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Transforming infrastructure

14 April 2014

In this guest blog Barney Mynott, Public Affairs Officer for NAVCA, talks about a series of Transforming Local Infrastructure workshops.  


Barney Mynott

Over the past month I have been at five workshops that NAVCA have held to talk with local infrastructure charities about the difference Transforming Local Infrastructure (TLI) funding made. The workshops aimed to maximise the learning from TLI, making sure that a good idea from South London can be used in Cheshire and Devon benefits from ideas formed in Leicester.

The workshops have been incredibly creative; at times I’ve been drowning in brainwaves. Now the workshops are completed it is possible to pull ideas together into some common themes.


  1. TLI gave people space. It allowed people to take a step back, think about what is possible and do things they otherwise wouldn’t have been able to.
  2. You need to be in the right place to make the most of opportunities. It was said that sometimes you need to ‘just do it’. Rather than just doing funded work you need to take a risk and do something unfunded to be in a better position to win paid work.
  3. Infrastructure charities are in an ideal place to broker support from local businesses and their knowledge of local needs can maximise impact. The majority of support available is in kind (such as providing pro bono help or providing venues) rather than cash.
  4. Localism increases the desire of local statutory bodies to consult with local communities but without the necessary resources. Low cost representation solutions are needed and TLI provided some solutions.
  5. There is agreement that consortia can help smaller charities get commissioned but different approaches to doing this. In some areas partnerships were formed to look for contracts, in other areas consortia are built in quickly response to contracts.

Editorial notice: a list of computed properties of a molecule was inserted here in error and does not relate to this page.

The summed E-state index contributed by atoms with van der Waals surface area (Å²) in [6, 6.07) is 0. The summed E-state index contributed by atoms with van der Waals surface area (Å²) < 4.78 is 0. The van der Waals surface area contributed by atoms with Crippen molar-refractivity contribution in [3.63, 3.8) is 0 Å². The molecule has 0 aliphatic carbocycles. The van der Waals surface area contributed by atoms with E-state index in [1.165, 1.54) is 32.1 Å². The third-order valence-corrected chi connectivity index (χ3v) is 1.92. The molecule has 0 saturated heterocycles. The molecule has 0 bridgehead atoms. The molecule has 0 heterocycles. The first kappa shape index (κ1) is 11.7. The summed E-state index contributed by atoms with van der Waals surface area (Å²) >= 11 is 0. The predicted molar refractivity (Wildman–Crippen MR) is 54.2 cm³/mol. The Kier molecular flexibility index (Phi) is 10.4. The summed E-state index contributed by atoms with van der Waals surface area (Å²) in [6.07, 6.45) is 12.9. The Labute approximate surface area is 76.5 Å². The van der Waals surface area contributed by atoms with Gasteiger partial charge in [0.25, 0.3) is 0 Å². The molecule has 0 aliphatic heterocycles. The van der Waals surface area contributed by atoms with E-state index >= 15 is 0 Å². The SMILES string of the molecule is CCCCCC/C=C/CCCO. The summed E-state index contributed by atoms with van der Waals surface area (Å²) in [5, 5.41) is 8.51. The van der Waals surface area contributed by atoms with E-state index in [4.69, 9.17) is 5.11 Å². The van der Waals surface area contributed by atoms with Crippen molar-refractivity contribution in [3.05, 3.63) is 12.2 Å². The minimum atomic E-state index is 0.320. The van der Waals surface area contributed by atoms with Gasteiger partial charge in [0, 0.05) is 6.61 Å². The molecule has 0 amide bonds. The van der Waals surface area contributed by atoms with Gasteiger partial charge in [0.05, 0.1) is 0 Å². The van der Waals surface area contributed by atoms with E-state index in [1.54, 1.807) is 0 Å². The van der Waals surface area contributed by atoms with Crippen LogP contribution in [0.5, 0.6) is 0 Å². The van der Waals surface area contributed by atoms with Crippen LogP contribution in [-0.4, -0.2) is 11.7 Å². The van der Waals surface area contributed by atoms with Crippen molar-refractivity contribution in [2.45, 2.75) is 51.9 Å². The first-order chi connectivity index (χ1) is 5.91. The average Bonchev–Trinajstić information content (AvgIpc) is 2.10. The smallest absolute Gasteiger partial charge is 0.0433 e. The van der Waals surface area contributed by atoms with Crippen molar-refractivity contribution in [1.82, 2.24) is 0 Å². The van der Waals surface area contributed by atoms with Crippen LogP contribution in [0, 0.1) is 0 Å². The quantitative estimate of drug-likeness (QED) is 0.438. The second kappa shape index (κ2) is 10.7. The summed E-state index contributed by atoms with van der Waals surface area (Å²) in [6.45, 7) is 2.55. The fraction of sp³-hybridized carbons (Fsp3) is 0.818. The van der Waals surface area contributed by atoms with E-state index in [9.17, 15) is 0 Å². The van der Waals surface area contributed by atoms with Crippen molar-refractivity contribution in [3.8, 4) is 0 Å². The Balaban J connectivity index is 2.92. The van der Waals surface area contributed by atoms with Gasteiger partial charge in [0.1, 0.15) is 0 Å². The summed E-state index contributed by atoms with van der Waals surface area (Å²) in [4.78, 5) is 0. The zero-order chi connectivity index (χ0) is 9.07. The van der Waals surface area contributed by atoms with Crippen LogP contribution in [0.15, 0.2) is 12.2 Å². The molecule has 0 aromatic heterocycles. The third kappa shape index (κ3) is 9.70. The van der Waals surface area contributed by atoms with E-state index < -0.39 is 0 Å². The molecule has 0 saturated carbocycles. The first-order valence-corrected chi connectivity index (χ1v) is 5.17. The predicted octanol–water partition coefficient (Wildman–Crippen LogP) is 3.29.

6. Many organisations are introducing/increasing charging. The debate is about what sells and what will need subsidising. How can you make sure that groups with no money or emerging groups can still get support?
  7. People have an affinity with their local area. A lot of areas successfully developed local giving schemes to support smaller local charities who struggle to compete with national brands.
  8. Finally, many coming to the workshops were from areas which didn’t get TLI funding. They brought their own ideas and thoughts about ways for infrastructure to evolve.

ransforming Local Infrastructure event

Voluntary sector infrastructure has existed for over 100 years and it is as innovative as ever in finding new ways to meet the needs of local charities and community groups.

NAVCA has learnt a lot from these workshops and we are putting these ideas along with our learning from the End of Grant reports into six themed documents. These reports will give information about what has been tried by different TLI partnerships and help us understand what has worked and what hasn’t. We will make these available for everyone. TLI funding has finished but, as the workshops have shown, the work continues.

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